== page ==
Meanwhile, at the Hilltops Council public forum on Tuesday, the McFadyen family who also are close to Eulie, gave an impassioned speech on why the project was a threat to their farm. Judy McFadyen is also a local teacher and she and her husband Don run “Lochbuie”.

She told the forum:

“Yes. We are proud NIMBIES who live on the east side of Nimby Hill, and it is important that today we, along with our neighbours are given a chance to tell our story. This is our personal impact statement,” Mrs Fadyen  told the meeting.

“We are very glad Hilltops Council inherited this complex and obviously contentious application. Their professional staff have, at all times, treated this application with integrity and procedural fairness.

“Our fear, had our previous local councillors been left to make the final decision was that it ‘was a done deal’ as stated by the proponent in a Chamber of Commerce meeting in March 2016.

“What really worried us, when we invited previous councillors to visit our farm were words to the effect of, “Would it make any difference to the decision if I visited you?”, and “This is worrying as it’ll end up in court if there is opposition and it costs a fortune”.

“In July 2015, we received a phone call from Blantyre Farms to let us know that they were proposing a piggery and would keep us informed. No information other than we would get smells four or five times a year was given. An email showing the site of the piggery, which, as it turned out wasn’t the site at all, and in November – a brief ‘Information for Neighbours’ document was received. This was the full extent of consultation!!

“On December 18, 2015, we received a letter from Harden Shire that began our nightmare journey.

“Since that phone call, our lives and those of our neighbours have changed forever because we have stood up for what has proven to be a right and just cause – protecting the Valley and its surrounds from a proposed development on an unsuitable site.

“We submitted our personal objections three times as required.” based on  lack of consultation, lack of substantive verified data, the environmental impact on our farm and the Cunningham Valley landscape and community, protection of Aboriginal and others’ cultural heritage in the Valley. 

“It was just the wrong place.

“In the past two years, we have been ostracised, vilified and ridiculed by members of our community.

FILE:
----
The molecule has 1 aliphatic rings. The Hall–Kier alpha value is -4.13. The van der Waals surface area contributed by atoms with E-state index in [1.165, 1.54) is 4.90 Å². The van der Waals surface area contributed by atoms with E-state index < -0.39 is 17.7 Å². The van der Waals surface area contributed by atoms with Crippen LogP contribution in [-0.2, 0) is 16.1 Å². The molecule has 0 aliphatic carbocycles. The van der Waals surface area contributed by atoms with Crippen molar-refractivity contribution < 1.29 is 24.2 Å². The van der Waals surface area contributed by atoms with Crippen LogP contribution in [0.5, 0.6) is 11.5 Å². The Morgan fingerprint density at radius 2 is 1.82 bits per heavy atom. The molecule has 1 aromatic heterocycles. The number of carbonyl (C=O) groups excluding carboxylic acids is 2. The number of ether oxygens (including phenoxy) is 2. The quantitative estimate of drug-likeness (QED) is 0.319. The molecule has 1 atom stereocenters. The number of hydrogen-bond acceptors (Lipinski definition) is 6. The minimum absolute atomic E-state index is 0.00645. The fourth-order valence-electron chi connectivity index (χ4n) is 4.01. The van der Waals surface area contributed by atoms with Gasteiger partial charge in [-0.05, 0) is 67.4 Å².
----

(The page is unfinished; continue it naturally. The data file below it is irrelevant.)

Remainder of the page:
“The personal toll has been awful – losing so much time with our family, personal financial cost, not feeling welcome in our own town, and not understanding why people we have known for years didn’t ask why we opposed the proposal.

“Since 1947, ‘Lochbuie’ has been home to the McFadyen family and we are fortunate that it is also our workplace and that four generations have been able to enjoy life on the edge of a beautiful and historic valley. Lochbuie contains some of the only remaining remnant vegetation in the district and is home to diverse and rare flora and fauna. We don’t take our good fortune for granted. We were not born to privilege or money.

“Don’s father was a soldier settler after World War 2 and his parents built our home and the infrastructure themselves. Our family has been active and committed members of this community since. 

“Connie, (Don’s mother) was a school teacher and until recently, remained an involved and active citizen. Don is a fourth-generation farmer who uses sustainable practices that reflect his love of farming and respect for our land. 

“Since 1981 I have worked and been involved in the community and in 1993, I built Minbalup Child Care Centre (at that time the second largest private employer in the town) and I continue to teach in the area. 

“I know what education and employment mean to this community as I live it every day. 

“We have always recognised that should this development be approved, all that we have worked for would be lost. We were also deeply concerned for the future of the Cunningham Valley and Harden as a community.

“We are all custodians of this land and we must be responsible for what we pass on to the next generation.”